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Monsanto says RoundUp is safe. A Californian jury disagreed with them.

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Monsanto says RoundUp is safe. A Californian jury disagreed with them. | The Thaiger

A jury in San Francisco has ruled this week that RoundUp, the world’s most popular weedkiller, gave Dewayne Johnson, a former school groundskeeper, terminal cancer.

The court awarded him $39 million dollars and awarded punitive damages of $289 million to agri-chemical company Monsanto.

The man’s victories is poised to set a massive precedent for thousands of other cases that similarly claim Monsato’s famous herbicide caused the patient to contract non-Hodgkin’s lymphoma. The decision comes amongst a deluge of conflicting evidence on both sides of the argument that, despite decades of research, is yet to find conclusive evidence of the chemical’s failings, despite tons of anecdotal evidence.

Mr. Johnson’s case was the first to go to trial because doctors said he was close to death. In California, a dying plaintiff can be granted expedited trials. 46 year old Johnson said during the trial that used RoundUp 20-30 times a year when working as a gardener for a school in San Fransisco. He said that twice he had accidents when we was ‘soaked’ with the product, accidents that exceeded the recommended use of the chemical.

But rather than providing closure in the long-running debate, there are another 800 patients waiting for their trials in the US as they prepare to sue Monsanto over the same contention – that ‘RoundUp’ gave them cancer.

The big question remains, despite this jury ruling, whether RoundUp (glysophate) causes cancer and, if so, whether Monsanto either knew about the potential problems with the chemical or failed to warn consumers about the cancer risk.

In March 2015, the World Health Organisation International Agency for Research on Cancer (IARC) said the key ingredient in Roundup, glyphosate, is “probably carcinogenic to humans.” Here’s a link to the report.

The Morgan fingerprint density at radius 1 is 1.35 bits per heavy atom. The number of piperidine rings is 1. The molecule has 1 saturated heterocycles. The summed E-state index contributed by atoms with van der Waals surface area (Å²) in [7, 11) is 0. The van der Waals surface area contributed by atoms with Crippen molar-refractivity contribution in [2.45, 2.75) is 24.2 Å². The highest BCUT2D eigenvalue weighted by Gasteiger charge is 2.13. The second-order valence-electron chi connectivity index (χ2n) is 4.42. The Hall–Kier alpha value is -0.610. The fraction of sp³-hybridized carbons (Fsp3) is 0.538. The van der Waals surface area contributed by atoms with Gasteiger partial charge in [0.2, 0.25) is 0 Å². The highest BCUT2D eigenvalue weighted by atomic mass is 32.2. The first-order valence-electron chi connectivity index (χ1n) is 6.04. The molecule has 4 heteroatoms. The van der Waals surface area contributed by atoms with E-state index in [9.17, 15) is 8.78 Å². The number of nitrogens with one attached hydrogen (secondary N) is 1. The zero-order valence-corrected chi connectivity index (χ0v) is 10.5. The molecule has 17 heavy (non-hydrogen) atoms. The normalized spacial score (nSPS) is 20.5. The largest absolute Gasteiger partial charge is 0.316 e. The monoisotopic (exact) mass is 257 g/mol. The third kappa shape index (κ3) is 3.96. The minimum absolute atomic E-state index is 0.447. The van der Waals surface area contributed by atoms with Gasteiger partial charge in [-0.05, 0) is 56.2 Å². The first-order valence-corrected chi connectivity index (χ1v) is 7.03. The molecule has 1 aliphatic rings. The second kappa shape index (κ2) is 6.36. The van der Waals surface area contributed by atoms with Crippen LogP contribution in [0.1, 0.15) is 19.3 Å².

Monsanto has long maintained that RoundUp does not cause cancer and the IARC report is greatly outnumbered by studies saying glyphosate is safe.

Partridge, Monsanto’s vice president of strategy, backed up the weight of evidence on Monsanto’s side.

“More than 800 scientific studies, the US EPA, the National Institutes of Health and regulators around the world have concluded that glyphosate is safe for use and does not cause cancer.”

“We all have sympathy for Mr. Johnson,” Partridge said this week. “It’s natural he’s looking for answers. Glyphosate is not the answer.”

In all cases plaintiff’s will be put into a position that they have to prove, beyond reasonable doubt, that the chemical caused their cancers.

Glysophate is a common weed killer used in Thai agriculture. Over past years there has been activists trying to ban it’s use. The Thai government has responded, so far, by putting it on a list of dangerous chemicals and is continuing its investigation into the use of the chemical in Thai agriculture.

A successful court case, coming down on the side of a plaintiff claiming the chemical caused his cancer, has brought the issue to a head and will temper many other companies and governments’ use of Glysophate in the future.

An article about glysophate from National Geographic HERE.



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Chiang Mai

Thailand will swelter through searing temperatures this summer

The Thaiger & The Nation

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Thailand will swelter through searing temperatures this summer | The Thaiger

Temperatures in Thailand this summer is forecast to be 1-2 degrees Celsius warmer than last year. The announcement comes from the Thai Meteorological Department director-general Phuwiang Prakammin.

And it’s predicted to hit 42-43C in seven provinces in northern Thailand.